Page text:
the seventh of solid gold. They are all most sumptuously furnished, whilst the
gardens surrounding them are laid out with exquisite taste. In fact, neither
trouble nor cost has been spared to make this retreat agreeable to the princess.
The report of her wonderful beauty has spread far and wide, and many powerful
kings have sent embassies to ask her hand in marriage. The king has always
received these embassies graciously, but says that he will never oblige the
princess to marry against her will, and as she regularly declines each fresh
proposal, the envoys have had to leave as disappointed in the result of their
missions as they were gratified by their magnificent receptions.
"Sire," said the princess to her father, "you wish me to marry, and I know you
desire to please me, for which I am very grateful. But, indeed, I have no
inclination to change my state, for where could I find so happy a life amidst so
many beautiful and delightful surroundings? I feel that I could never be as
happy with any husband as I am here, and I beg you not to press one on me."
"At last an embassy came from a king so rich and powerful that the King of China
felt constrained to urge this suit on his daughter. He told her how important
such an alliance would be, and pressed her to consent. In fact, he pressed her
so persistingly that the princess at length lost her temper and quite forgot the
respect due to her father. `Sire,' cried she angrily, `do not speak further of
this or any other marriage or I will plunge this dagger in my breast and so
escape from all these importunities.'"
"The king of China was extremely indignant with his daughter and replied: `You
have lost your senses and you must be treated accordingly.'" So he had her shut
in one set of rooms in one of her palaces, and only allowed her ten old women,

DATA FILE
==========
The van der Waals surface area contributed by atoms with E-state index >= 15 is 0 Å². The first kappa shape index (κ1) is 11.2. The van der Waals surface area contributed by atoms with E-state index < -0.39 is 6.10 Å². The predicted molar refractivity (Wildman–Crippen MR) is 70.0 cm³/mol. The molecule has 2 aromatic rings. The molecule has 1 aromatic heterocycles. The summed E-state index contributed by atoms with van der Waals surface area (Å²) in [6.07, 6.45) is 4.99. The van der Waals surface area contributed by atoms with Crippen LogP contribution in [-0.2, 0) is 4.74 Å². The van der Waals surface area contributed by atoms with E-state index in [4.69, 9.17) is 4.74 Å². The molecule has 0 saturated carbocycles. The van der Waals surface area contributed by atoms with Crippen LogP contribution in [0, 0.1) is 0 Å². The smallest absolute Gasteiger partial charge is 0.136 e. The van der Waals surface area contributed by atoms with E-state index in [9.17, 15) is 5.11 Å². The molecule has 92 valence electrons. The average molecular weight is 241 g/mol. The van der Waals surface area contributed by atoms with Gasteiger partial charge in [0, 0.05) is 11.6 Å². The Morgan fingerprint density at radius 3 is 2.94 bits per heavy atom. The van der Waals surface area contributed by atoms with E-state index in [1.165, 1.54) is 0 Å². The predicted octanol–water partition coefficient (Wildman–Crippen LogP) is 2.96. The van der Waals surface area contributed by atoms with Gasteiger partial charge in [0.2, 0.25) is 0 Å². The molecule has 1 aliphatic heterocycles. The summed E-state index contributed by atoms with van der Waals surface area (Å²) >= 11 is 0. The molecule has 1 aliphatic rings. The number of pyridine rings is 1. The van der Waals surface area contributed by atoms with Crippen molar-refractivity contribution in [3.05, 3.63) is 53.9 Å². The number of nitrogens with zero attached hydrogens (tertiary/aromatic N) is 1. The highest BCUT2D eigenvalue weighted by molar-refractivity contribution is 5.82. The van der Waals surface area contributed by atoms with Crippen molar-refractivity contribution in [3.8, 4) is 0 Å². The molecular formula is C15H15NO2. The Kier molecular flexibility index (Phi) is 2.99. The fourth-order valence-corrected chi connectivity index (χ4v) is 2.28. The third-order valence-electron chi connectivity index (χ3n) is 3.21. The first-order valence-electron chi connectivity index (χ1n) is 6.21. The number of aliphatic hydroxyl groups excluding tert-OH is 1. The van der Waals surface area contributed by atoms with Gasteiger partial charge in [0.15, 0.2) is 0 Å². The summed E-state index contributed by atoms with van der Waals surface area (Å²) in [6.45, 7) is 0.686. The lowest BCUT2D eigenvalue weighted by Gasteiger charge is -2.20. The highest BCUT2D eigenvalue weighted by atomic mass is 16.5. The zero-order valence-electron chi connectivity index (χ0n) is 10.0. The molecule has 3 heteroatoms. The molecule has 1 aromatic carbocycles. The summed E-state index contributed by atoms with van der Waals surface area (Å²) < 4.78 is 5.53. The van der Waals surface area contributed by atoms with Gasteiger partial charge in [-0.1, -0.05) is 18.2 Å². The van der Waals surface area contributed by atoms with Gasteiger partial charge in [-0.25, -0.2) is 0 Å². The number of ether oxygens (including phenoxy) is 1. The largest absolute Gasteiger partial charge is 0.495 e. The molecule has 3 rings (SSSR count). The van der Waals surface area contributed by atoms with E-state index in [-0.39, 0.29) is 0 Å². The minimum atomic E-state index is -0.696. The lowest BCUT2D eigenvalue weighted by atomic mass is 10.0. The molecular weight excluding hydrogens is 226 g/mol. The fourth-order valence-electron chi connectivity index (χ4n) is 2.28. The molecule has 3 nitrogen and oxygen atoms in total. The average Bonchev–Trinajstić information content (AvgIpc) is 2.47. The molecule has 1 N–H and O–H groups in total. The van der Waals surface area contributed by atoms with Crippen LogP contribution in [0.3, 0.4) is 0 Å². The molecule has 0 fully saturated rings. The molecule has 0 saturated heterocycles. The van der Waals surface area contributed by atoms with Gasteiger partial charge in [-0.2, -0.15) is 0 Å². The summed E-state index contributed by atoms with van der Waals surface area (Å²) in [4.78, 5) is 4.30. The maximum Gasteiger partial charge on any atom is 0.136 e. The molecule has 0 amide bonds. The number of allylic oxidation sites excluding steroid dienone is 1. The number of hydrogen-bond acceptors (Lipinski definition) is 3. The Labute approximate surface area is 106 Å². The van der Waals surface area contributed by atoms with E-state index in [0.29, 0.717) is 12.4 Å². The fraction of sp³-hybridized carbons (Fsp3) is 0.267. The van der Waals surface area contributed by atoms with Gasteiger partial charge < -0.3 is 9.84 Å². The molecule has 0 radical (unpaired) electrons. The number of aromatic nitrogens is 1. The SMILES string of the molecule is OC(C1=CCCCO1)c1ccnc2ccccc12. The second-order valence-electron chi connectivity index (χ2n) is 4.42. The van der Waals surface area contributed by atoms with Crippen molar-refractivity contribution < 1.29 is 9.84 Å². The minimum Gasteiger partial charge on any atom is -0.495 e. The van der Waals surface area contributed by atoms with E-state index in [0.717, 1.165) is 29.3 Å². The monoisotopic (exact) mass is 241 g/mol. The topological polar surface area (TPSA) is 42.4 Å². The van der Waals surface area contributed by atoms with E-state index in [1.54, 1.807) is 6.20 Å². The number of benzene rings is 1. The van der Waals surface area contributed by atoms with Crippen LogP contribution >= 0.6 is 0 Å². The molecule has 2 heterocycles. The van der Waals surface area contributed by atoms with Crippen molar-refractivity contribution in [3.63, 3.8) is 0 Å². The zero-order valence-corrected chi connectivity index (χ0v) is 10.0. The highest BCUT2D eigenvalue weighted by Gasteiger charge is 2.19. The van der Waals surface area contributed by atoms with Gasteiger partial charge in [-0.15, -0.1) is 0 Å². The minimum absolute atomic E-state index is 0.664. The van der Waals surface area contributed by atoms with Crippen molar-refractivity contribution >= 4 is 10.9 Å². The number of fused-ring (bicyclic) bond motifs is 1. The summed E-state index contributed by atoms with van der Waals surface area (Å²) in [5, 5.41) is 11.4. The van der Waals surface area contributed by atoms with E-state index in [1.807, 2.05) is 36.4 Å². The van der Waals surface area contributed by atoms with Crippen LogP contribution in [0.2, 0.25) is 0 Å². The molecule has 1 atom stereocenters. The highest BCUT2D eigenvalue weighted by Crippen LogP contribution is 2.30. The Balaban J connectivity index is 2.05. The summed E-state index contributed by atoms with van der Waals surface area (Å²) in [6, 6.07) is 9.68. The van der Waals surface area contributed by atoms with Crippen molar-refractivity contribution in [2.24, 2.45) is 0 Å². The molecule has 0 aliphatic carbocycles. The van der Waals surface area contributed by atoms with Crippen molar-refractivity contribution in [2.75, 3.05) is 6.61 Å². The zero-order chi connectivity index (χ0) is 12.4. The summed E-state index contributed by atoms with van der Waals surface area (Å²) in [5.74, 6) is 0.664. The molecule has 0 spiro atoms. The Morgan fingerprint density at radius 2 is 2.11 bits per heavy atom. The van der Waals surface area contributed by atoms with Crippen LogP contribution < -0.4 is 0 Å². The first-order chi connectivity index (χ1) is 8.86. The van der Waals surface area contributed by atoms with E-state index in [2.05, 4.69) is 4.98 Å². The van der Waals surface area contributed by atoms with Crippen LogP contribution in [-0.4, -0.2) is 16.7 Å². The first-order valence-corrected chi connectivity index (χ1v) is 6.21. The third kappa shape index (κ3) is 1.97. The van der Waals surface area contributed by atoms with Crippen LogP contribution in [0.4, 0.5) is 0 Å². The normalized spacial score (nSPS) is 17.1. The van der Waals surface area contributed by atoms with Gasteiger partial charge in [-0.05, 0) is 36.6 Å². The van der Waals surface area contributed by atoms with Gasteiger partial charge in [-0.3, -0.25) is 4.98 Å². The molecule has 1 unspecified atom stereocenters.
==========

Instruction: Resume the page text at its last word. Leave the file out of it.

of whom her nurse was the head, to wait on her and keep her company. He next
sent letters to all the kings who had sued for the princess's hand, begging they
would think of her no longer, as she was quite insane, and he desired his
various envoys to make it known that anyone who could cure her should have her
"Fair Maimoune," continued Danhasch, "this is the present state of affairs. I
never pass a day without going to gaze on this incomparable beauty, and I am
sure that if you would only accompany me you would think the sight well worth
the trouble, and own that you never saw such loveliness before."
The fairy only answered with a peal of laughter, and when at length she had
control of her voice she cried, "Oh, come, you are making game of me! I thought
you had something really interesting to tell me instead of raving about some
unknown damsel. What would you say if you could see the prince I have just been
looking at and whose beauty is really transcendent? That is something worth
talking about, you would certainly quite lose your head."
"Charming Maimoune," asked Danhasch, "may I inquire who and what is the prince
of whom you speak?"
"Know," replied Maimoune, "that he is in much the same case as your princess.
The king, his father, wanted to force him to marry, and on the prince's refusal
to obey he has been imprisoned in an old tower where I have just seen him."
"I don't like to contradict a lady," said Danhasch, "but you must really permit
me to doubt any mortal being as beautiful as my princess."